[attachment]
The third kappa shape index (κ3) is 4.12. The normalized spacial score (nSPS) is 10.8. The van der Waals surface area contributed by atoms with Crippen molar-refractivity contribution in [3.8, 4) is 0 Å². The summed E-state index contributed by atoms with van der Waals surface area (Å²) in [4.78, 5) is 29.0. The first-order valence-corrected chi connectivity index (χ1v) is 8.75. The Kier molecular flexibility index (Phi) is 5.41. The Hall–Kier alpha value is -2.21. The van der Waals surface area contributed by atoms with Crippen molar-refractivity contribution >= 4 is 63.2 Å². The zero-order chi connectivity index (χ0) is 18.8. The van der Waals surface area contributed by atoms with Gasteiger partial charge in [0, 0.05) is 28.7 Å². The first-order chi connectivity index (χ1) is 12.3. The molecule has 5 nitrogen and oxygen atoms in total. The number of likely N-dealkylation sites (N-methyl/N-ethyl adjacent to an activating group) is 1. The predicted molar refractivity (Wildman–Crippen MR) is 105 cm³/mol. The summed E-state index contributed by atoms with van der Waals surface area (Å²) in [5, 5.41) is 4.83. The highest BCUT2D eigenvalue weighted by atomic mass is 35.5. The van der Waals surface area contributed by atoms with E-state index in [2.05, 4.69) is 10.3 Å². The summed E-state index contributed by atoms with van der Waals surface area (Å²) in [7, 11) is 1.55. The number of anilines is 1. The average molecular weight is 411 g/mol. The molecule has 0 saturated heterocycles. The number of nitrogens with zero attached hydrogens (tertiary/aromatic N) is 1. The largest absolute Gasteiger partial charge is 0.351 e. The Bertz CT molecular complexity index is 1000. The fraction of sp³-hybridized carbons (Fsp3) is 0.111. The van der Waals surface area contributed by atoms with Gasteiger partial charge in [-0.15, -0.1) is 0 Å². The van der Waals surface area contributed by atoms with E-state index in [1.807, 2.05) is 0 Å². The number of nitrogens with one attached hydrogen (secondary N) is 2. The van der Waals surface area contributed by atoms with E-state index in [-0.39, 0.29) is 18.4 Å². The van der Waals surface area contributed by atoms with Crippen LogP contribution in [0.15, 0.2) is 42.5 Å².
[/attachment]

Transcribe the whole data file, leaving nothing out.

The third kappa shape index (κ3) is 4.12. The normalized spacial score (nSPS) is 10.8. The van der Waals surface area contributed by atoms with Crippen molar-refractivity contribution in [3.8, 4) is 0 Å². The summed E-state index contributed by atoms with van der Waals surface area (Å²) in [4.78, 5) is 29.0. The first-order valence-corrected chi connectivity index (χ1v) is 8.75. The Kier molecular flexibility index (Phi) is 5.41. The Hall–Kier alpha value is -2.21. The van der Waals surface area contributed by atoms with Crippen molar-refractivity contribution >= 4 is 63.2 Å². The zero-order chi connectivity index (χ0) is 18.8. The van der Waals surface area contributed by atoms with Gasteiger partial charge in [0, 0.05) is 28.7 Å². The first-order chi connectivity index (χ1) is 12.3. The molecule has 5 nitrogen and oxygen atoms in total. The number of likely N-dealkylation sites (N-methyl/N-ethyl adjacent to an activating group) is 1. The predicted molar refractivity (Wildman–Crippen MR) is 105 cm³/mol. The summed E-state index contributed by atoms with van der Waals surface area (Å²) in [5, 5.41) is 4.83. The highest BCUT2D eigenvalue weighted by atomic mass is 35.5. The van der Waals surface area contributed by atoms with E-state index in [2.05, 4.69) is 10.3 Å². The summed E-state index contributed by atoms with van der Waals surface area (Å²) in [7, 11) is 1.55. The number of anilines is 1. The average molecular weight is 411 g/mol. The molecule has 0 saturated heterocycles. The number of nitrogens with zero attached hydrogens (tertiary/aromatic N) is 1. The largest absolute Gasteiger partial charge is 0.351 e. The Bertz CT molecular complexity index is 1000. The fraction of sp³-hybridized carbons (Fsp3) is 0.111. The van der Waals surface area contributed by atoms with Gasteiger partial charge in [-0.15, -0.1) is 0 Å². The van der Waals surface area contributed by atoms with E-state index in [1.807, 2.05) is 0 Å². The number of nitrogens with one attached hydrogen (secondary N) is 2. The van der Waals surface area contributed by atoms with E-state index in [-0.39, 0.29) is 18.4 Å². The van der Waals surface area contributed by atoms with Crippen LogP contribution in [0.15, 0.2) is 42.5 Å².